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    ABSTRACT: The last glacial period (110 - 15 ka) has been marked by millennial scale climate variations, the trigger of which is still under debate. Such variations have been recorded in marine, ice and continental records over most of the world, but especially in the Northern Hemisphere. We first investigate the high-resolution δ18O and dust records from Greenland ice, indicating important variations in the respective moisture and dust source areas. We show that the dust concentration decrease associated with the Dansgaard-Oeschger (DO) warming events 17 to 2 happened on average within about 50 years, and that δ18O reached peak DO interstadial values faster than dust, suggesting a lag in the continental response to the abrupt warming. The individual analyzed interstadial phases lasted between 200 and 4200 years. In European eolian sequences, the different duration of the interstadials is expressed by different types of paleosols observed along a west-east transect at 50° latitude North. Discussing the paleodust cycle variations during the last climate cycle, we propose a link between European loess sequences, Chinese ones, dust records in Greenland and the variations of the North Atlantic sea ice extent and surface temperature. Changes in the dust sources are discussed (present-day deserts, but also emerged continental shelves due to sea-level lowering, dried river beds, glaciogenic dust sources along the ice-sheet edges, areas exposed to eolian erosion due to a scarce vegetation in cold climate conditions), as well as in the transport pathways in the stadial versus interstadial phases.
    04/2013;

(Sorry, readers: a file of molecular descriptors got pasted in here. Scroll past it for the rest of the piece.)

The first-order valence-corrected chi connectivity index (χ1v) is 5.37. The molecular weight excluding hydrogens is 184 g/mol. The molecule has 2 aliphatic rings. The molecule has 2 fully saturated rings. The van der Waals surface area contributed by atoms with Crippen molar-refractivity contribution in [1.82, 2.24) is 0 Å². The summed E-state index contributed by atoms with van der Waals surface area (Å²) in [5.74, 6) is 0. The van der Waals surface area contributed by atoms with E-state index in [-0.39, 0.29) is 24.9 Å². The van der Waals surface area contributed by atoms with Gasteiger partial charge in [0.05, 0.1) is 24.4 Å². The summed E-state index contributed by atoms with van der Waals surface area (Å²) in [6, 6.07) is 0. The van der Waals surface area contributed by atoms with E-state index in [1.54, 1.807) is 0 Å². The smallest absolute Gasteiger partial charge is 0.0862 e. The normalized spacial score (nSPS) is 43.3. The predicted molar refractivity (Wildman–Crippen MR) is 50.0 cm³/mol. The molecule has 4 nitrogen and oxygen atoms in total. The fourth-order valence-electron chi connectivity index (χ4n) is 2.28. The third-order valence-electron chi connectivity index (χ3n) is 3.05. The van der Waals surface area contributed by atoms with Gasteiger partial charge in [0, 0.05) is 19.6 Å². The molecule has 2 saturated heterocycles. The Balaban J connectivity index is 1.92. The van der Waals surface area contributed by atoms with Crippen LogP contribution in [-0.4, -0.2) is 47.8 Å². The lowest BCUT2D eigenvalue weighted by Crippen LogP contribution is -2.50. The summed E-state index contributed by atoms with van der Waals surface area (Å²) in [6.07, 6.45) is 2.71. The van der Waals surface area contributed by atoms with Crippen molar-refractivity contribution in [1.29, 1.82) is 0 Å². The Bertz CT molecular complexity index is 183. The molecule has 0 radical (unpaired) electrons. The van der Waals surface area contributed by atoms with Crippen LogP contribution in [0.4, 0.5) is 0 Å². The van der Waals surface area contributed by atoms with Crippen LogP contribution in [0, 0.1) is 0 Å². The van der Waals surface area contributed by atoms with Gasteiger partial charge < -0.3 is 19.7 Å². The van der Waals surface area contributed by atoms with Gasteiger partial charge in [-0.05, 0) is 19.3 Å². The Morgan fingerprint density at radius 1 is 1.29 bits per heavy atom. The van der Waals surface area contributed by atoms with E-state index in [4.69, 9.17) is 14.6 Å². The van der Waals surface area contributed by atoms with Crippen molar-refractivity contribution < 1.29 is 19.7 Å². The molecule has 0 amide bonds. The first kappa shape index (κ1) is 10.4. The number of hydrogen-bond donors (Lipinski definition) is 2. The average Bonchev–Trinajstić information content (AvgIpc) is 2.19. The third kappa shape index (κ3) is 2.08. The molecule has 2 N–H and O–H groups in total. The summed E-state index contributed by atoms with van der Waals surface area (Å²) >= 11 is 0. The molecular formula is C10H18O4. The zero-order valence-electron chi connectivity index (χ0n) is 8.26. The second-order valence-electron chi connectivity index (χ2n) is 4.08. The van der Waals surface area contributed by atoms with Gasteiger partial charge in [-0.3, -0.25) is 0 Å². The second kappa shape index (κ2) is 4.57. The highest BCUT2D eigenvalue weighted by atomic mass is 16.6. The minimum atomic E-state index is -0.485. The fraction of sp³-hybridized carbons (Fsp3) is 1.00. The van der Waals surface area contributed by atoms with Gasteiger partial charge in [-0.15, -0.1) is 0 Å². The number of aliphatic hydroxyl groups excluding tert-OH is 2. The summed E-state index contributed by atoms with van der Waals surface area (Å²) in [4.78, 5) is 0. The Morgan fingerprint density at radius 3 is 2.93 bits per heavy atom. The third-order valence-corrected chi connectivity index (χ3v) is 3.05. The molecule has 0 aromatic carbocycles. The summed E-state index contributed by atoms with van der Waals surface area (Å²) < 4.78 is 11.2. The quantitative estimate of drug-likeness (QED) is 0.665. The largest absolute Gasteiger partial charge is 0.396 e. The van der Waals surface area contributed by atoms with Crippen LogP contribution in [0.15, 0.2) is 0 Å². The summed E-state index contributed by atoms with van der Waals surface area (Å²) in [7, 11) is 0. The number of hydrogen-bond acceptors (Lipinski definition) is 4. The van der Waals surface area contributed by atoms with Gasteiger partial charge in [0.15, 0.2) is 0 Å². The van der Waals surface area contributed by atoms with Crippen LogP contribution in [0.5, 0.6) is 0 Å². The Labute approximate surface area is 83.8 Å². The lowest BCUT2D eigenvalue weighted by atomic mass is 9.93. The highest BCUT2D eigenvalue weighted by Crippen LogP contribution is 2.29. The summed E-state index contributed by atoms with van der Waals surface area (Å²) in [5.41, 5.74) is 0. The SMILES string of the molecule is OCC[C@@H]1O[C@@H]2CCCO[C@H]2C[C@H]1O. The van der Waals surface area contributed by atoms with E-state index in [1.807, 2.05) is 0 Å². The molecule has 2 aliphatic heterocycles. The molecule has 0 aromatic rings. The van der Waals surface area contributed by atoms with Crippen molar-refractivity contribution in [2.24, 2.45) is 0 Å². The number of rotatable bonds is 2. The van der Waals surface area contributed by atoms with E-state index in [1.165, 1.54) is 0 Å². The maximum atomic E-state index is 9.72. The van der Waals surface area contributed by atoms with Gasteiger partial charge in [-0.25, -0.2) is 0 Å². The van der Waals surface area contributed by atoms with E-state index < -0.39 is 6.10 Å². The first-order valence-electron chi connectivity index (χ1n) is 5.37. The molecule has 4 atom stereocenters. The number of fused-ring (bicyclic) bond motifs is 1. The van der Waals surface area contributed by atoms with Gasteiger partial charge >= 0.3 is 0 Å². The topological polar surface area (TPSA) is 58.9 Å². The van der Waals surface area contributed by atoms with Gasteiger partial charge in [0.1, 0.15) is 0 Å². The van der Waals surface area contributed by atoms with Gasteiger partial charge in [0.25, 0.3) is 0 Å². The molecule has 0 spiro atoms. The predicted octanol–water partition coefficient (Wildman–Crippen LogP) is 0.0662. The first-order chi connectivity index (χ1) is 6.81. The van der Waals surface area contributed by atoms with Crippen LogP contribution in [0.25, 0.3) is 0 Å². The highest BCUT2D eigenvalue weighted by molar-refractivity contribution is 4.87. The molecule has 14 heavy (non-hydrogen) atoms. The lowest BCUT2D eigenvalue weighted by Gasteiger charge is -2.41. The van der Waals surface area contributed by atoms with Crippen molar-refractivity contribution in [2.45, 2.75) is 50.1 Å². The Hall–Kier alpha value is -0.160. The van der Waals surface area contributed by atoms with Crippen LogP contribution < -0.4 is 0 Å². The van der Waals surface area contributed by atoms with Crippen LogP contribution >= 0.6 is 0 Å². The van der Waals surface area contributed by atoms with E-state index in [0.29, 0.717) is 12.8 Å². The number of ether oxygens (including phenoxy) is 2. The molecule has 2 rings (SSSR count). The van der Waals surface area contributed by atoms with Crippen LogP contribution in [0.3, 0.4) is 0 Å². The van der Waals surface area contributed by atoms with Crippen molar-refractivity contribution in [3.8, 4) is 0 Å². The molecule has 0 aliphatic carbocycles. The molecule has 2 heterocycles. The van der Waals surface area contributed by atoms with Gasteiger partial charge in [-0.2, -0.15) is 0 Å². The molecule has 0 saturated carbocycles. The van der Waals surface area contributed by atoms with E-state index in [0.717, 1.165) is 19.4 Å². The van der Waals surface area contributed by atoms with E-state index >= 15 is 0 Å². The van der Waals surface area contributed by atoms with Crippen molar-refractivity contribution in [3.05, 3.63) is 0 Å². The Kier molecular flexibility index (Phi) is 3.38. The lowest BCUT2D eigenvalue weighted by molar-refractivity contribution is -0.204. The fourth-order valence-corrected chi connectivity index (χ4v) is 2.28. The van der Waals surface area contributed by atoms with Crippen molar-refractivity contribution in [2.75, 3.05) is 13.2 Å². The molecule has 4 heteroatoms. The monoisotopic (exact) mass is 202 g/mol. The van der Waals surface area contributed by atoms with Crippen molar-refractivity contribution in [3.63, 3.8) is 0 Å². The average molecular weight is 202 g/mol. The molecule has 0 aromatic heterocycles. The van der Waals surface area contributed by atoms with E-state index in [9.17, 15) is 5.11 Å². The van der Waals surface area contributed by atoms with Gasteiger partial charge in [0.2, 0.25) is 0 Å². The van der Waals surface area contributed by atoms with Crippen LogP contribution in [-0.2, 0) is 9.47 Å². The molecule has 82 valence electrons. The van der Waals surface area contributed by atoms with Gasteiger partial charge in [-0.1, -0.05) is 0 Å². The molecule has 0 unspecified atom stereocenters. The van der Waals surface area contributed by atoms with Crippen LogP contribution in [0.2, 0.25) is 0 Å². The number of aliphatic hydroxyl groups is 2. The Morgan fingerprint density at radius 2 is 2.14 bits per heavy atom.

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    ABSTRACT: During the field season in summer 2009, the first 600 m (corresponding to 3 kyr b2k (3000 years before A.D. 2000) on the GICC05 timescale) of the Greenland NEEM ice core have been analysed for a variety of aerosol constituents using Continuous Flow Analysis (CFA). Here, the records of electric conductivity, sodium (Na+), calcium (Ca2+), particle numbers of insoluble dust, ammonium (NH4+), nitrate (NO3-) and hydrogen peroxide (H2O2) are presented with an average effective resolution of 1-2 cm, depending on the component. Since the annual layer thickness ? amounts to 15cm at minimum sub-annual signals are resolved in all components over the Holocene period. We achieved to extend the aerosol record over the early Holocene period except for a large gap over the brittle zone from 5-9 kyr b2k. Seasonal variations and extreme events are preserved in great detail and all components. H2O2 is a reliable proxy for the strength of photochemical processes in the lower atmosphere and thus shows its minima and maxima at the summer and winter solstice, respectively. Dust-derived species (insoluble dust, Ca2+) show peak concentrations in early spring and minima in mid-summer. The marine-derived Na+peaks in mid-winter and is lowest during early summer. The mean annual variability in concentrations is about 20 ppbw for both Ca2+andNa+. Moreover, it is of the same order of magnitude in NH4+, butconsiderably larger in NO3- (100 ppbw), both representing continental biogenic sources peaking in spring and showing minima in autumn. The interpretation itsclimatic signal is restricted by NO3- undergoing post-depositional redistribution processes. Not only is the analysis of impurities in sub-annual resolution crucial for the accurate dating of the ice core, but also for establishing a detailed chronology of the occurrence of extreme events such as volcanic eruptions and wildfires. Furthermore, possible changes in the seasonal variability of aerosol concentrations can be investigated. First results are presented here.